There will always be urgent problems, no society “as first world as it can get” will ever be free from urgent problems that need immediate solving. If we crunch numbers, the amnesty law to release political prisoners how many people will immediately benefit? how does that compare to the number of gay people living in Venezuela? which one should be discussed first? both are important, I will say both are urgent, to state that the latter is a “first world problem” paints a picture of the backwards society we have in Venezuela.

    In a country where you can legalize a union between a man and a women who are living together but not married and get a “legal concubinat certificate”, that two men or two women can’t get married is really absurd don’t you think? I know this was not a doing of the new National Assembly but it was approved in Venezuela without it being an urgent matter. Blaming the fact that they are pushing back the law on same sex marriage because it isn’t urgent is a lie, they are pushing it because they honestly couldn’t care less.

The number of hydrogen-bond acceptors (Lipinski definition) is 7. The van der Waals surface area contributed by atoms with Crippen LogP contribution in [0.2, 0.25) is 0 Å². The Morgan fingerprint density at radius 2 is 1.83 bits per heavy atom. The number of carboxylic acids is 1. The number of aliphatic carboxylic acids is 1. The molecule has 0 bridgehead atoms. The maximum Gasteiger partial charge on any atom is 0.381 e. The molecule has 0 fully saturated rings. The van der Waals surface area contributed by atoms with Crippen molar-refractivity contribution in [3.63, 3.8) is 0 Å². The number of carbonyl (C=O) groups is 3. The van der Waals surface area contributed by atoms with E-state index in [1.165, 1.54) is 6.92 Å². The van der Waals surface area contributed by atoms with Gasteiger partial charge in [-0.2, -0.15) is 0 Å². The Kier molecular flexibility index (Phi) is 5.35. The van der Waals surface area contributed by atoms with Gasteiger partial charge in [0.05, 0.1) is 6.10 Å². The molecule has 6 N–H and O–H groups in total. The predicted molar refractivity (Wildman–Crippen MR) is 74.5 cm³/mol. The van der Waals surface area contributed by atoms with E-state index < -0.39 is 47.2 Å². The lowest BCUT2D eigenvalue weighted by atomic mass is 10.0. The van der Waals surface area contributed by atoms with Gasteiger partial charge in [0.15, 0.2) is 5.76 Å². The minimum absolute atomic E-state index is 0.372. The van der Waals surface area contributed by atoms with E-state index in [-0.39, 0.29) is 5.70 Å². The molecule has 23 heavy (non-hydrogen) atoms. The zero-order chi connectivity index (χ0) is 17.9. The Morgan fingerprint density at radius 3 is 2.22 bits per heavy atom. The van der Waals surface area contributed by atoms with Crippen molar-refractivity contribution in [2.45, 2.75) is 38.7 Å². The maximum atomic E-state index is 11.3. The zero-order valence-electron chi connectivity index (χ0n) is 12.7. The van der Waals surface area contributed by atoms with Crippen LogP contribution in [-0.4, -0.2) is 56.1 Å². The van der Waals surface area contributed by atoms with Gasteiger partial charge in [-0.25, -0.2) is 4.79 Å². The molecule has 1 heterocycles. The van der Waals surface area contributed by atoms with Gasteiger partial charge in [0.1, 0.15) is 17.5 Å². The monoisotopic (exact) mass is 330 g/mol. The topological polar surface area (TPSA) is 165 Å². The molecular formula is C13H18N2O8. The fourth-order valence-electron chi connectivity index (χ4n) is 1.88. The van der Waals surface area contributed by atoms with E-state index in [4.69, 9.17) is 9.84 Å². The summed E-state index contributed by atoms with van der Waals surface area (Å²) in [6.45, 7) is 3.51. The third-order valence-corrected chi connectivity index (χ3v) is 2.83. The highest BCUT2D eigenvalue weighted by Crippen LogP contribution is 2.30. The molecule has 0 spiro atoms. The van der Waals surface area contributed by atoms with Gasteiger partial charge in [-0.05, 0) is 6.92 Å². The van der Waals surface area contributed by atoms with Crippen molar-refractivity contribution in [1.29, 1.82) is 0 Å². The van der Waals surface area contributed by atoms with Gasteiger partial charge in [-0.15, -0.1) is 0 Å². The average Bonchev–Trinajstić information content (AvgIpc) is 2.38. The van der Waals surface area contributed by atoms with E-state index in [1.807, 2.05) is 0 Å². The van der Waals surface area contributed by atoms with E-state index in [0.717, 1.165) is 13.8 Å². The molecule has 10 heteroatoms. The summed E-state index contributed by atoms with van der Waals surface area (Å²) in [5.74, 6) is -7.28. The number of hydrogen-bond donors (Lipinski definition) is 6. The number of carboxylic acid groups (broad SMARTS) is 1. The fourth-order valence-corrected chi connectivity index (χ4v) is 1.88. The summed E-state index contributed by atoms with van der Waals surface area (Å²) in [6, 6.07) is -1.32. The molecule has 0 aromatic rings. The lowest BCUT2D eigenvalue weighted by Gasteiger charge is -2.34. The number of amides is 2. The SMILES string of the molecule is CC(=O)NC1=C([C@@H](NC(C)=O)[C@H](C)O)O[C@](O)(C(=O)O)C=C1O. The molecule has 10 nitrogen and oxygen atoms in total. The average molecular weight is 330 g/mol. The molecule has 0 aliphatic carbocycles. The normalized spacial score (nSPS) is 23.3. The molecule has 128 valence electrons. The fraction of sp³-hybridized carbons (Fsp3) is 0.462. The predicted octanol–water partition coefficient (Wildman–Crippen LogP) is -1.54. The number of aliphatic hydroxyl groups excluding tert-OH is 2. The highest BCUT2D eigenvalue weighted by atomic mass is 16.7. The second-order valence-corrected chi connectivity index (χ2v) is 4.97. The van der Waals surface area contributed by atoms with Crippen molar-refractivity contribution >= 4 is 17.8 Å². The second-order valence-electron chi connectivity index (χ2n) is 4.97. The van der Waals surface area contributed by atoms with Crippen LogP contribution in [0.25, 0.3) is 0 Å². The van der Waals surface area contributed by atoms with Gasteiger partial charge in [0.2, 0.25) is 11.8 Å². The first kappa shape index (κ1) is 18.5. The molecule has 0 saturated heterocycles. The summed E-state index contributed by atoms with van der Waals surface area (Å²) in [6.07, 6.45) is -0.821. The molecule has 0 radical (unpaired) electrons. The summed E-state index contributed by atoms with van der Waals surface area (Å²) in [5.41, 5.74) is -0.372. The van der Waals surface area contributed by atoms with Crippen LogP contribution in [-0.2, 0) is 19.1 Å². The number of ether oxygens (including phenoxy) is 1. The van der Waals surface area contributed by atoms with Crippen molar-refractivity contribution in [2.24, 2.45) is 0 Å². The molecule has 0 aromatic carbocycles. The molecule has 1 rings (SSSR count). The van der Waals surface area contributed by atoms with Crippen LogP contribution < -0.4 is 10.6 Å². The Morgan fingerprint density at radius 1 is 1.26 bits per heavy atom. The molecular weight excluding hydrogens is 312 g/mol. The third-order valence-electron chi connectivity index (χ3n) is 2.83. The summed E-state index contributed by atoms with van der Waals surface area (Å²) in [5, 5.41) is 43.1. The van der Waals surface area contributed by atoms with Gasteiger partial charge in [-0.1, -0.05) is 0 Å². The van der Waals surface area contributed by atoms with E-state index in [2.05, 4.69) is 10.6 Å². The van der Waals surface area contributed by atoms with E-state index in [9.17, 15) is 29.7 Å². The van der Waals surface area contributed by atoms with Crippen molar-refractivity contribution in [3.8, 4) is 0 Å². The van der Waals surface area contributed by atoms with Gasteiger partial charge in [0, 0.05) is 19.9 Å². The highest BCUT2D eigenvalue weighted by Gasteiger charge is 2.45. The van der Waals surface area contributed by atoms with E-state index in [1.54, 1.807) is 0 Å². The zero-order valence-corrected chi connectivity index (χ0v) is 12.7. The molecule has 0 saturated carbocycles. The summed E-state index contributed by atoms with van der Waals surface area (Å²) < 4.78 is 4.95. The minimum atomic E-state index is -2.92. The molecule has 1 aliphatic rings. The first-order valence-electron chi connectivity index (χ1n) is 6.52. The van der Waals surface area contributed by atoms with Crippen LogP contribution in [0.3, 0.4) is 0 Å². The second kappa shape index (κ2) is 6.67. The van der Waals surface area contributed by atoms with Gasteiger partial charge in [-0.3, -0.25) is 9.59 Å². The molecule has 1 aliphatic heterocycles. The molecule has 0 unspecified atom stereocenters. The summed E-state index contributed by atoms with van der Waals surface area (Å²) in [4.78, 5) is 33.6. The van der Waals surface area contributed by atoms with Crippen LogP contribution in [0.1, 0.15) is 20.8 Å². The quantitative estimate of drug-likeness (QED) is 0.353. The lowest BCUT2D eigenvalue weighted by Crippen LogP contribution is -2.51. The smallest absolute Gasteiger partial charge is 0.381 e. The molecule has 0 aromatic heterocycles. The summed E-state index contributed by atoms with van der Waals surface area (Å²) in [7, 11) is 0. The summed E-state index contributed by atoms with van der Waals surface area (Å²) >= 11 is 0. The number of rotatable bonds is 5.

I think Chuo didn’t commit a gaffle he just lied, I don’t think the MUD thinks same sex marriage is remotely important they just don’t care. The fact that he will openly make such comment probes that they don’t even consider the negative effect this might have in their popularity because guess what… they think NOBODY CARES!